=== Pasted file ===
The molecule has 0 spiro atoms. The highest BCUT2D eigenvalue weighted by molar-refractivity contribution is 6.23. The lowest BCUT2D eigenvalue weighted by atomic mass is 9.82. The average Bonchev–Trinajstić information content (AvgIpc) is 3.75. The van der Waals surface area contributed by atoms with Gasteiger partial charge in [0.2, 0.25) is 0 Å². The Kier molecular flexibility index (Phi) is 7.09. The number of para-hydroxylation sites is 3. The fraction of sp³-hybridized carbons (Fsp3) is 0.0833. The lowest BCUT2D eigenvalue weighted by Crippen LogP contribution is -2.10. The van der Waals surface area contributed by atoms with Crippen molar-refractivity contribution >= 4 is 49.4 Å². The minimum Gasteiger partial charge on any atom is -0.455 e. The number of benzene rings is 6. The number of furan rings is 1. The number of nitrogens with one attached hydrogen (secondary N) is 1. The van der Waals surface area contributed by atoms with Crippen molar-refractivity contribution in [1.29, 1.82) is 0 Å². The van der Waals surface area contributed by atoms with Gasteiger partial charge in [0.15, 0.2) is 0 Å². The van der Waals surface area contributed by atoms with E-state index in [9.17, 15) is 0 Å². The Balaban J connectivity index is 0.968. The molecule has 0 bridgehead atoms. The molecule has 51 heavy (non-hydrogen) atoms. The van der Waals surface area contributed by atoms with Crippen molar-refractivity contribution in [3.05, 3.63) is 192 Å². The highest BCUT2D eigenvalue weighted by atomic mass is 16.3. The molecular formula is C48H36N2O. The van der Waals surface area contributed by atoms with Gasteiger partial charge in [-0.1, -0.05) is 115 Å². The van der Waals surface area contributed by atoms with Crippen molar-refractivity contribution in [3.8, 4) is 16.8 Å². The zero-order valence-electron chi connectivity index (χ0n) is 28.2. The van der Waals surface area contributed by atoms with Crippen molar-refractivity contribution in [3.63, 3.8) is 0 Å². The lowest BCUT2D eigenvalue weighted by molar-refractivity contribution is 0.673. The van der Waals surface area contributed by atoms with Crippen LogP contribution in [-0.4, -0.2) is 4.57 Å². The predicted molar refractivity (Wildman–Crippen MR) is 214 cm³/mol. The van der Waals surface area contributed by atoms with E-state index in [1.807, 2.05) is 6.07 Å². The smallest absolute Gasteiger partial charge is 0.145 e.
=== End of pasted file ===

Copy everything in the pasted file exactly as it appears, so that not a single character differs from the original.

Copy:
The molecule has 0 spiro atoms. The highest BCUT2D eigenvalue weighted by molar-refractivity contribution is 6.23. The lowest BCUT2D eigenvalue weighted by atomic mass is 9.82. The average Bonchev–Trinajstić information content (AvgIpc) is 3.75. The van der Waals surface area contributed by atoms with Gasteiger partial charge in [0.2, 0.25) is 0 Å². The Kier molecular flexibility index (Phi) is 7.09. The number of para-hydroxylation sites is 3. The fraction of sp³-hybridized carbons (Fsp3) is 0.0833. The lowest BCUT2D eigenvalue weighted by Crippen LogP contribution is -2.10. The van der Waals surface area contributed by atoms with Crippen molar-refractivity contribution >= 4 is 49.4 Å². The minimum Gasteiger partial charge on any atom is -0.455 e. The number of benzene rings is 6. The number of furan rings is 1. The number of nitrogens with one attached hydrogen (secondary N) is 1. The van der Waals surface area contributed by atoms with Crippen molar-refractivity contribution in [1.29, 1.82) is 0 Å². The van der Waals surface area contributed by atoms with Gasteiger partial charge in [0.15, 0.2) is 0 Å². The van der Waals surface area contributed by atoms with E-state index in [9.17, 15) is 0 Å². The Balaban J connectivity index is 0.968. The molecule has 0 bridgehead atoms. The molecule has 51 heavy (non-hydrogen) atoms. The van der Waals surface area contributed by atoms with Crippen molar-refractivity contribution in [3.05, 3.63) is 192 Å². The highest BCUT2D eigenvalue weighted by atomic mass is 16.3. The molecular formula is C48H36N2O. The van der Waals surface area contributed by atoms with Gasteiger partial charge in [-0.1, -0.05) is 115 Å². The van der Waals surface area contributed by atoms with Crippen molar-refractivity contribution in [3.8, 4) is 16.8 Å². The zero-order valence-electron chi connectivity index (χ0n) is 28.2. The van der Waals surface area contributed by atoms with Crippen molar-refractivity contribution in [3.63, 3.8) is 0 Å². The lowest BCUT2D eigenvalue weighted by molar-refractivity contribution is 0.673. The van der Waals surface area contributed by atoms with Crippen LogP contribution in [-0.4, -0.2) is 4.57 Å². The predicted molar refractivity (Wildman–Crippen MR) is 214 cm³/mol. The van der Waals surface area contributed by atoms with E-state index in [1.807, 2.05) is 6.07 Å². The smallest absolute Gasteiger partial charge is 0.145 e.